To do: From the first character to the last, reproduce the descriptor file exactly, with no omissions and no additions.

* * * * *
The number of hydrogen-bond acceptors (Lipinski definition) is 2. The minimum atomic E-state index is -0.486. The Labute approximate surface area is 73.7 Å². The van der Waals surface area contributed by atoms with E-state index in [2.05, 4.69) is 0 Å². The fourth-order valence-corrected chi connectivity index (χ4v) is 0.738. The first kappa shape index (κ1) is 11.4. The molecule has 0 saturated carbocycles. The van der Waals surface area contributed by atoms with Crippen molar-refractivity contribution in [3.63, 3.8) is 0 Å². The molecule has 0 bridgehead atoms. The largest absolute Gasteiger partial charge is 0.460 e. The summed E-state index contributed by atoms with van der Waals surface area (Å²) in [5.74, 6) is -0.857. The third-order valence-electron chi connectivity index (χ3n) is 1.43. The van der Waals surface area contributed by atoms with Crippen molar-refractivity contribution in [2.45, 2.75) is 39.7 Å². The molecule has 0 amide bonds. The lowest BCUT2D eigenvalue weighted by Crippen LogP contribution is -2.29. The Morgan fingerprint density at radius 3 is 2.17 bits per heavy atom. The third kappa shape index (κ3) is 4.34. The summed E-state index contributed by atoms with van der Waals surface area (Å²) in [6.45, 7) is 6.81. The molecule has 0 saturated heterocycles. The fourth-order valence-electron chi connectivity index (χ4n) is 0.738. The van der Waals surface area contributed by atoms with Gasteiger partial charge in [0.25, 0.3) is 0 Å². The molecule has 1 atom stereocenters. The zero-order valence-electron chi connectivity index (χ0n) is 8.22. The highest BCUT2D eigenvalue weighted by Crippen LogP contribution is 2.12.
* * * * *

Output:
The number of hydrogen-bond acceptors (Lipinski definition) is 2. The minimum atomic E-state index is -0.486. The Labute approximate surface area is 73.7 Å². The van der Waals surface area contributed by atoms with E-state index in [2.05, 4.69) is 0 Å². The fourth-order valence-corrected chi connectivity index (χ4v) is 0.738. The first kappa shape index (κ1) is 11.4. The molecule has 0 saturated carbocycles. The van der Waals surface area contributed by atoms with Crippen molar-refractivity contribution in [3.63, 3.8) is 0 Å². The molecule has 0 bridgehead atoms. The largest absolute Gasteiger partial charge is 0.460 e. The summed E-state index contributed by atoms with van der Waals surface area (Å²) in [5.74, 6) is -0.857. The third-order valence-electron chi connectivity index (χ3n) is 1.43. The van der Waals surface area contributed by atoms with Crippen molar-refractivity contribution in [2.45, 2.75) is 39.7 Å². The molecule has 0 amide bonds. The lowest BCUT2D eigenvalue weighted by Crippen LogP contribution is -2.29. The Morgan fingerprint density at radius 3 is 2.17 bits per heavy atom. The third kappa shape index (κ3) is 4.34. The summed E-state index contributed by atoms with van der Waals surface area (Å²) in [6.45, 7) is 6.81. The molecule has 0 saturated heterocycles. The fourth-order valence-electron chi connectivity index (χ4n) is 0.738. The van der Waals surface area contributed by atoms with Gasteiger partial charge in [0.25, 0.3) is 0 Å². The molecule has 1 atom stereocenters. The zero-order valence-electron chi connectivity index (χ0n) is 8.22. The highest BCUT2D eigenvalue weighted by Crippen LogP contribution is 2.12.